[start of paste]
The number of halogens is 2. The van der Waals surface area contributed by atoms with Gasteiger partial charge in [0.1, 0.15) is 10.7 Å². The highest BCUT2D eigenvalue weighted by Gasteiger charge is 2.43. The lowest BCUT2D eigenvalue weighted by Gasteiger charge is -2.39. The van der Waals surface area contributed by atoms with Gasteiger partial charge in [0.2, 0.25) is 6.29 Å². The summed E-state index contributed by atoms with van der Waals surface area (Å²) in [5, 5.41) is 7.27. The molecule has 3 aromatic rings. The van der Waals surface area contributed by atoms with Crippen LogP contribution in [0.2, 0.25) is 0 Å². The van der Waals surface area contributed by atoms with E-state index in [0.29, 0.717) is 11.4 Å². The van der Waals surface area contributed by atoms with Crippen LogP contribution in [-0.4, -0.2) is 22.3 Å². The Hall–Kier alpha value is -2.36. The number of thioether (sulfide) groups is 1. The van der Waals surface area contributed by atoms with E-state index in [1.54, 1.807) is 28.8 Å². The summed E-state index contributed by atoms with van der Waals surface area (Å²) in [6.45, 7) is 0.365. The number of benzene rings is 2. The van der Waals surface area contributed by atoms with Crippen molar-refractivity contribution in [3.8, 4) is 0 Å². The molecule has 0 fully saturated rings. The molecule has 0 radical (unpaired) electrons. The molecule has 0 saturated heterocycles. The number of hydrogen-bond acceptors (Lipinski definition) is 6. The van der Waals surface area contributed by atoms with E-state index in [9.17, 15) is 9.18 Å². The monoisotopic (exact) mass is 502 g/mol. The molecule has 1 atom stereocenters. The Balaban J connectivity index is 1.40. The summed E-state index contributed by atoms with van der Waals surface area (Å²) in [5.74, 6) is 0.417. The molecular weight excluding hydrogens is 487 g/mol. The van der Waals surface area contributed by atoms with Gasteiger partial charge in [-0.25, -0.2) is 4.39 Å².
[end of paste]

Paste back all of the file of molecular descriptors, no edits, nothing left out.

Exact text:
The number of halogens is 2. The van der Waals surface area contributed by atoms with Gasteiger partial charge in [0.1, 0.15) is 10.7 Å². The highest BCUT2D eigenvalue weighted by Gasteiger charge is 2.43. The lowest BCUT2D eigenvalue weighted by Gasteiger charge is -2.39. The van der Waals surface area contributed by atoms with Gasteiger partial charge in [0.2, 0.25) is 6.29 Å². The summed E-state index contributed by atoms with van der Waals surface area (Å²) in [5, 5.41) is 7.27. The molecule has 3 aromatic rings. The van der Waals surface area contributed by atoms with Crippen LogP contribution in [0.2, 0.25) is 0 Å². The van der Waals surface area contributed by atoms with E-state index in [0.29, 0.717) is 11.4 Å². The van der Waals surface area contributed by atoms with Crippen LogP contribution in [-0.4, -0.2) is 22.3 Å². The Hall–Kier alpha value is -2.36. The number of thioether (sulfide) groups is 1. The van der Waals surface area contributed by atoms with E-state index in [1.54, 1.807) is 28.8 Å². The summed E-state index contributed by atoms with van der Waals surface area (Å²) in [6.45, 7) is 0.365. The number of benzene rings is 2. The van der Waals surface area contributed by atoms with Crippen molar-refractivity contribution in [3.8, 4) is 0 Å². The molecule has 0 fully saturated rings. The molecule has 0 radical (unpaired) electrons. The molecule has 0 saturated heterocycles. The number of hydrogen-bond acceptors (Lipinski definition) is 6. The van der Waals surface area contributed by atoms with E-state index in [9.17, 15) is 9.18 Å². The monoisotopic (exact) mass is 502 g/mol. The molecule has 1 atom stereocenters. The Balaban J connectivity index is 1.40. The summed E-state index contributed by atoms with van der Waals surface area (Å²) in [5.74, 6) is 0.417. The molecular weight excluding hydrogens is 487 g/mol. The van der Waals surface area contributed by atoms with Gasteiger partial charge in [-0.25, -0.2) is 4.39 Å².